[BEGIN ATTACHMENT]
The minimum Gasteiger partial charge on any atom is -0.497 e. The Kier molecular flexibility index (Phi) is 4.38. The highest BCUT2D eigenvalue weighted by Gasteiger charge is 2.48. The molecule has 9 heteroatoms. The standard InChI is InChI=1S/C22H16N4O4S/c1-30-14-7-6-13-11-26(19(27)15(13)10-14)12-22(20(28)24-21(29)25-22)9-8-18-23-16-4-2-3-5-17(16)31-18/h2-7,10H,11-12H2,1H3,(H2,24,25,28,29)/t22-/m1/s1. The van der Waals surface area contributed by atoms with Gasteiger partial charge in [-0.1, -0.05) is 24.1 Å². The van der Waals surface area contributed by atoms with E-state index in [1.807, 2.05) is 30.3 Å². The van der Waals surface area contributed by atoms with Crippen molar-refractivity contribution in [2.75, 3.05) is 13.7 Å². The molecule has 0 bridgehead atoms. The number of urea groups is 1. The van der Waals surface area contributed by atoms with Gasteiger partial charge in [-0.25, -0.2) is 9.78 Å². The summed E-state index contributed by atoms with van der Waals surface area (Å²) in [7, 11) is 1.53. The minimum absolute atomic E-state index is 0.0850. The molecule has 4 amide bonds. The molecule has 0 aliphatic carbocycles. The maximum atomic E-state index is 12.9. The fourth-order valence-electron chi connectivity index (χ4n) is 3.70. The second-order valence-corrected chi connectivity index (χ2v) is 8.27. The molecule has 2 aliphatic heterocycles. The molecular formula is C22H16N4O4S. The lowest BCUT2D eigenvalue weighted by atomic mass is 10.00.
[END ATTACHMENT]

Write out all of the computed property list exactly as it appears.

The minimum Gasteiger partial charge on any atom is -0.497 e. The Kier molecular flexibility index (Phi) is 4.38. The highest BCUT2D eigenvalue weighted by Gasteiger charge is 2.48. The molecule has 9 heteroatoms. The standard InChI is InChI=1S/C22H16N4O4S/c1-30-14-7-6-13-11-26(19(27)15(13)10-14)12-22(20(28)24-21(29)25-22)9-8-18-23-16-4-2-3-5-17(16)31-18/h2-7,10H,11-12H2,1H3,(H2,24,25,28,29)/t22-/m1/s1. The van der Waals surface area contributed by atoms with Gasteiger partial charge in [-0.1, -0.05) is 24.1 Å². The van der Waals surface area contributed by atoms with E-state index in [1.807, 2.05) is 30.3 Å². The van der Waals surface area contributed by atoms with Crippen molar-refractivity contribution in [2.75, 3.05) is 13.7 Å². The molecule has 0 bridgehead atoms. The number of urea groups is 1. The van der Waals surface area contributed by atoms with Gasteiger partial charge in [-0.25, -0.2) is 9.78 Å². The summed E-state index contributed by atoms with van der Waals surface area (Å²) in [7, 11) is 1.53. The minimum absolute atomic E-state index is 0.0850. The molecule has 4 amide bonds. The molecule has 0 aliphatic carbocycles. The maximum atomic E-state index is 12.9. The fourth-order valence-electron chi connectivity index (χ4n) is 3.70. The second-order valence-corrected chi connectivity index (χ2v) is 8.27. The molecule has 2 aliphatic heterocycles. The molecular formula is C22H16N4O4S. The lowest BCUT2D eigenvalue weighted by atomic mass is 10.00.